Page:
Tomorrow, if someone builds a coal mine in the Ranthambhore park, and the public asks why that is happening and asks for details, the government can merely stamp a "strategic" stamp over it and refuse to disclose any information on it It is upto the government to decide what is strategic and what isn't even if it doesn't concern national security Fifth problem- The government has defined several projects that would be exempt from public consultations I'll show you an example- Go to page number 19, point number 2 It states that "Public consultation is exempt from the following-" and they have listed out the points as projects in which there would be no public consultations The point number f in that includes all linear projects in border areas And if you look at the definition of border areas on page number 3, point 6, then you will see that Border area means area falling within 100 kilometers aerial distance from the Line of Actual control with bordering countries of India So, basically, in the entire region of North east India, there'd be almost no public consultations And it is already an extremely ecologically sensitive part There are so many forests in North east India that have not yet been cleared and are still untouched Now, they would be endangered because of this The government would no longer consult the public here Look at how large an area of 100 kilometers is. Look at the 100 kilometer line from the borders in the north east How far does it span? It covers almost all of North East India where there would be no public consultations for projects any more Forests would be cleared. Coal mines and chemical plants would be built here without public consultation But there is still time.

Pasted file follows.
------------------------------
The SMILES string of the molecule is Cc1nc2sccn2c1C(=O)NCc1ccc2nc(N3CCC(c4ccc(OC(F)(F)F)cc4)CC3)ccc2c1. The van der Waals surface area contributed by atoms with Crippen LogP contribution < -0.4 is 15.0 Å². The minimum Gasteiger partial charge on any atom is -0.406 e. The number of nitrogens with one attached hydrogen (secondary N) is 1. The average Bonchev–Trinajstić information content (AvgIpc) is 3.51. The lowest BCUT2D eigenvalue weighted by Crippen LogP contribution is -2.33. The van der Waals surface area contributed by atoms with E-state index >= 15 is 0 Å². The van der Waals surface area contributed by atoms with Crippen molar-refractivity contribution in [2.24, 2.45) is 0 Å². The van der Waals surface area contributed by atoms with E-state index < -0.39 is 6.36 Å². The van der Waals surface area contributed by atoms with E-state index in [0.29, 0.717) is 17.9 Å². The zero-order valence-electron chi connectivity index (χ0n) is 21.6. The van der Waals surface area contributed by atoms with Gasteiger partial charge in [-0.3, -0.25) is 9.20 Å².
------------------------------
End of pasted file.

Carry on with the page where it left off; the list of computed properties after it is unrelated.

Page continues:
The government has not yet implemented these changes. It is only a draft right now We have time time until August 11 We have a deadline on 11th August and have time until then, thanks to the High Court The High Court has extended the deadline by putting pressure on the government We can send our suggestions and the changes that we want in this draft to the government We can send in our suggestions on this email id- eia2020-moefcc@gov.in My first suggestion would be to write all that I have explained to you in this video in your own words and then send it to the government on this email address I know that not everyone has the time to read the 80 page draft, so I have highlighted the points that are problematic in this document and  I have provided the link to this document in the description below You can access it from there and take a look You can figure out what these points mean for yourself and what changes should be implemented by the government If you do not have that much time, then I'd say you can copy paste suggestions of the people who have read the entire draft properly I'm providing a similar link of environmental activists in the description below, who have clear cut mentioned the changes that should be implemented by the government You can copy paste that as well. I have provided the link for that in the description below There would be around a million of us who would watch this video Think about it- if every person watching this video sends an email to the government, then how strong the power of one million of us can be! How much pressure could be mounted on the government to bring about a change!